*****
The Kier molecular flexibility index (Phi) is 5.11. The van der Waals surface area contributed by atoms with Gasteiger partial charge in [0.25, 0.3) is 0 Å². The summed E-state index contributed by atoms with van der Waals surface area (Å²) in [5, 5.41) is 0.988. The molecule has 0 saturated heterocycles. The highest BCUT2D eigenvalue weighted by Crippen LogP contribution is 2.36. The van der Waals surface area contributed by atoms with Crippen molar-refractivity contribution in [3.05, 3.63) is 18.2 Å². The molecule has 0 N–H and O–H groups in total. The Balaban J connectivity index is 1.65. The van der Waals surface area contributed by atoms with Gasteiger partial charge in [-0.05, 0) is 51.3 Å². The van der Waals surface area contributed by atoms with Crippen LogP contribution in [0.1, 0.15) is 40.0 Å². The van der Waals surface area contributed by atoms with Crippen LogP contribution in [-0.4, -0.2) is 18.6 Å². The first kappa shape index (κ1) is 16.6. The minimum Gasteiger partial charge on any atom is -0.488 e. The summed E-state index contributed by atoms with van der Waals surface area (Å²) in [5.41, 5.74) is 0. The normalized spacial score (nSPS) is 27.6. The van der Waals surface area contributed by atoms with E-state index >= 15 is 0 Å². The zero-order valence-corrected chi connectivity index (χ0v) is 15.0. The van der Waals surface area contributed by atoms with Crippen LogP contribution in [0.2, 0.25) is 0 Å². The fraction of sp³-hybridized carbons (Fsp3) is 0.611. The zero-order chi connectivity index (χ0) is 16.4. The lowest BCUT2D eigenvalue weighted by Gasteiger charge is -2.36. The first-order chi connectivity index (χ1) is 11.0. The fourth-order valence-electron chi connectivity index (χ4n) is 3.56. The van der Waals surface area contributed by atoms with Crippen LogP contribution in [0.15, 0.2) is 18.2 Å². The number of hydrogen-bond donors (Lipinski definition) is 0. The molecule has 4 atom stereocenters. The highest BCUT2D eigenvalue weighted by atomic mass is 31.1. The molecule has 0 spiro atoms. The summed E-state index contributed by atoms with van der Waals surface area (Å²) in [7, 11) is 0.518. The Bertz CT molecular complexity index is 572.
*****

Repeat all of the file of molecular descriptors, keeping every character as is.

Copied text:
The Kier molecular flexibility index (Phi) is 5.11. The van der Waals surface area contributed by atoms with Gasteiger partial charge in [0.25, 0.3) is 0 Å². The summed E-state index contributed by atoms with van der Waals surface area (Å²) in [5, 5.41) is 0.988. The molecule has 0 saturated heterocycles. The highest BCUT2D eigenvalue weighted by Crippen LogP contribution is 2.36. The van der Waals surface area contributed by atoms with Crippen molar-refractivity contribution in [3.05, 3.63) is 18.2 Å². The molecule has 0 N–H and O–H groups in total. The Balaban J connectivity index is 1.65. The van der Waals surface area contributed by atoms with Gasteiger partial charge in [-0.05, 0) is 51.3 Å². The van der Waals surface area contributed by atoms with Crippen LogP contribution in [0.1, 0.15) is 40.0 Å². The van der Waals surface area contributed by atoms with Crippen LogP contribution in [-0.4, -0.2) is 18.6 Å². The first kappa shape index (κ1) is 16.6. The minimum Gasteiger partial charge on any atom is -0.488 e. The summed E-state index contributed by atoms with van der Waals surface area (Å²) in [5.41, 5.74) is 0. The normalized spacial score (nSPS) is 27.6. The van der Waals surface area contributed by atoms with E-state index >= 15 is 0 Å². The zero-order valence-corrected chi connectivity index (χ0v) is 15.0. The van der Waals surface area contributed by atoms with Crippen LogP contribution in [0.2, 0.25) is 0 Å². The fraction of sp³-hybridized carbons (Fsp3) is 0.611. The zero-order chi connectivity index (χ0) is 16.4. The lowest BCUT2D eigenvalue weighted by Gasteiger charge is -2.36. The first-order chi connectivity index (χ1) is 11.0. The fourth-order valence-electron chi connectivity index (χ4n) is 3.56. The van der Waals surface area contributed by atoms with Crippen LogP contribution in [0.15, 0.2) is 18.2 Å². The number of hydrogen-bond donors (Lipinski definition) is 0. The molecule has 4 atom stereocenters. The highest BCUT2D eigenvalue weighted by atomic mass is 31.1. The molecule has 0 spiro atoms. The summed E-state index contributed by atoms with van der Waals surface area (Å²) in [7, 11) is 0.518. The Bertz CT molecular complexity index is 572.